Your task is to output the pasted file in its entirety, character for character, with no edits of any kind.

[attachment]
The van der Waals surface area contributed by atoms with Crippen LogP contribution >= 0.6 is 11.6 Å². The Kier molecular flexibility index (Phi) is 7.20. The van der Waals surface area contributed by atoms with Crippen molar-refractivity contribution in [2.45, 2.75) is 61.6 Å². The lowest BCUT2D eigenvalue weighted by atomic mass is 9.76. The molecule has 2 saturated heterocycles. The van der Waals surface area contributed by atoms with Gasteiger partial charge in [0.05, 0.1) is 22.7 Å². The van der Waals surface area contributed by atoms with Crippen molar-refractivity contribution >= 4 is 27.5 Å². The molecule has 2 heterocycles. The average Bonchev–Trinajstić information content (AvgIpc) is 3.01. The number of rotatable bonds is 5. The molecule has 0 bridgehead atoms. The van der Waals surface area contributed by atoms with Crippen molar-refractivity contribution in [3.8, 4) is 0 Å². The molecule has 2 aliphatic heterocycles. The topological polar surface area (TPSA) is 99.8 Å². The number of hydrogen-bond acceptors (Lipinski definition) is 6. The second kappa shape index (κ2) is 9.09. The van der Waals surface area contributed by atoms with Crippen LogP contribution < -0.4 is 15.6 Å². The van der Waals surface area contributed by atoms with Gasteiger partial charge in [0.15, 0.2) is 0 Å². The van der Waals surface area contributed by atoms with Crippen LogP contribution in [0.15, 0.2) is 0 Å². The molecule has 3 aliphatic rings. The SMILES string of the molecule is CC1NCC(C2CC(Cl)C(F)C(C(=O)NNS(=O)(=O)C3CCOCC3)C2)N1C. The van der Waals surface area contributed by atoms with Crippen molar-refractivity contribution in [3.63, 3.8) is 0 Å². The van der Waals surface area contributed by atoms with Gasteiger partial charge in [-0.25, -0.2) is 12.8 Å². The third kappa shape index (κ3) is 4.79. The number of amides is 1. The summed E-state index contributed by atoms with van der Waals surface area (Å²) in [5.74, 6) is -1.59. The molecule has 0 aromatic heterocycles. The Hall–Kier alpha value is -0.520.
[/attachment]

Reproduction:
The van der Waals surface area contributed by atoms with Crippen LogP contribution >= 0.6 is 11.6 Å². The Kier molecular flexibility index (Phi) is 7.20. The van der Waals surface area contributed by atoms with Crippen molar-refractivity contribution in [2.45, 2.75) is 61.6 Å². The lowest BCUT2D eigenvalue weighted by atomic mass is 9.76. The molecule has 2 saturated heterocycles. The van der Waals surface area contributed by atoms with Gasteiger partial charge in [0.05, 0.1) is 22.7 Å². The van der Waals surface area contributed by atoms with Crippen molar-refractivity contribution >= 4 is 27.5 Å². The molecule has 2 heterocycles. The average Bonchev–Trinajstić information content (AvgIpc) is 3.01. The number of rotatable bonds is 5. The molecule has 0 bridgehead atoms. The van der Waals surface area contributed by atoms with Crippen molar-refractivity contribution in [3.8, 4) is 0 Å². The molecule has 2 aliphatic heterocycles. The topological polar surface area (TPSA) is 99.8 Å². The number of hydrogen-bond acceptors (Lipinski definition) is 6. The second kappa shape index (κ2) is 9.09. The van der Waals surface area contributed by atoms with Crippen LogP contribution < -0.4 is 15.6 Å². The van der Waals surface area contributed by atoms with Gasteiger partial charge in [0.15, 0.2) is 0 Å². The van der Waals surface area contributed by atoms with Crippen LogP contribution in [0.15, 0.2) is 0 Å². The molecule has 3 aliphatic rings. The SMILES string of the molecule is CC1NCC(C2CC(Cl)C(F)C(C(=O)NNS(=O)(=O)C3CCOCC3)C2)N1C. The van der Waals surface area contributed by atoms with Crippen molar-refractivity contribution in [3.63, 3.8) is 0 Å². The van der Waals surface area contributed by atoms with Gasteiger partial charge in [-0.25, -0.2) is 12.8 Å². The third kappa shape index (κ3) is 4.79. The number of amides is 1. The summed E-state index contributed by atoms with van der Waals surface area (Å²) in [5.74, 6) is -1.59. The molecule has 0 aromatic heterocycles. The Hall–Kier alpha value is -0.520.